“Some Internet Critics Are Opinionated Morons,” Says IGDA, Who Establish a Support Group for Developers
Well, they didn’t exactly say that outright. That’s more of a “I read between the lines” type of thing.
Also, I can make that statement because I’m a moron and an internet critic. I speak for myself and as a representative of an elitist organization of people who write articles about video games and make snide remarks against the same people whose work they enjoy. I’m honestly tired of it myself. For all that is great about this industry, I only hope that the press begins to realize that there is a responsibility to what you decide to convey to the public.
Brian Crescente of Polygon has written an incredibly insightful article on the entire issue.
I, on the other hand, choose the lower road, and will crap on the people that make stupid decisions in their reporting practices with the following rant below:
Hating a game is one thing, but if a developer decides to give you the benefit of the doubt to review a game, then it’s a privilege. You don’t have to say great things about it, but it doesn’t help to completely dismantle a piece of work which took years of development just because you didn’t feel like the storyline ended the way you would have liked (Dr. Greg Zeschuk leaving Bioware due to fan backlash from Mass Effect 3, as reported by Games Industry and Polygon), or because you didn’t like the person making the game (Phil Fish of indie game development fame for Fez leaving due to verbal attacks), etc.
It’s just a video game. You got it for free. You can make fun of it and say it sucks, but do it constructively. Being a raving idiot about a game you played for free is like going to your favorite restaurant and ordering your favorite soup, then spitting the soup in the waiter’s face and creating a mob to hang the cook from a tree just because the soup was too hot.
We play video games for work! That’s a fun job that requires little to no skill! All that is required from you is your acute sense of awareness and your ability to type and develop a reasonable opinion, so stop whining about it if all you have are ad hominem attacks or nothing exceptionally constructive to say besides “This game sucks!” or “I wish I could kill the guy that made such a crappy game!” Seriously, who hired you to speak?! I don’t want to murder the guy that hired you. I want to murder your parents for having you! What, do you smoke weed and write video game articles to fund your incredible sense of irresponsibility? Is it wrong of me to blame the people that raised you? Okay, then kill yourself. You’re the reason why your life is in shambles. Stop trying. It hasn’t helped you in the past and it won’t help you now.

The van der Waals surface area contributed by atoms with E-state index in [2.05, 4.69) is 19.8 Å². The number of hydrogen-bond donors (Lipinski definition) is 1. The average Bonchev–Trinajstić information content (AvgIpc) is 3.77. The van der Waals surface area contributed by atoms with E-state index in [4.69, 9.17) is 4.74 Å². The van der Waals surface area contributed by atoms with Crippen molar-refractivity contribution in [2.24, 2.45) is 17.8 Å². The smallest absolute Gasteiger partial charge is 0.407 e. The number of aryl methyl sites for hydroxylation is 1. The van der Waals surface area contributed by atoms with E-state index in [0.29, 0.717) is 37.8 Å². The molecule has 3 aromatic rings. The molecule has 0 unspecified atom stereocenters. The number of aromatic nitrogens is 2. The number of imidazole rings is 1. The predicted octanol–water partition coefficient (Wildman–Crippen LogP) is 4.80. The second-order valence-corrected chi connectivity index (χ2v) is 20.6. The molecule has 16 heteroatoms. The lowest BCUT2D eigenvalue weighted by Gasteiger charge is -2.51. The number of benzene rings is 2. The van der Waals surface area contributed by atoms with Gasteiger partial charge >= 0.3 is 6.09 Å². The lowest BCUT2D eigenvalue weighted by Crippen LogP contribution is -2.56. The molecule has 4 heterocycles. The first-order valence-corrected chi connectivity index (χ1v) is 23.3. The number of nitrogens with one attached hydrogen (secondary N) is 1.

That took a dark turn for a moment, didn’t it? Doesn’t feel good to read those words, does it?
To be fair, if you got a cup of soup and all it had were two noodles and tasted like the cook peed in it, then yeah, you should hang the jerk from a tree. That seems like a perfectly reasonable overreaction.
I’m sorry, let me regain my composure…
The International Game Developers Association’s (IGDA) Lead Director, Kate Edwards, has confirmed that there will be emotional support for those who have to deal with the overwhelming backlash of a condescending mob with too many similar opinions. Kate Edwards makes a great point in referencing George Lucas:
“If someone as successful as George Lucas, someone who has been arguably both creatively and financially successful, is basically hanging it up because he’s tired of hearing the negative feedback, that’s a pretty serious thing. He is such a prominent person and to have him so publicly talk about that particular issue, it kind of resonates with a lot of people.”
You have to admit, though, Ms./Mrs. Edwards, that George Lucas made some pretty weird decisions when it came to the later installments of Star Wars and Indiana Jones.
Seriously, did Jar Jar Binks have to be a rastafarian Jamaican? Why not just put Al Jolson in blackface and have him eating a watermelon everytime Jar Jar slips on a banana peel?
There are two sides to every story.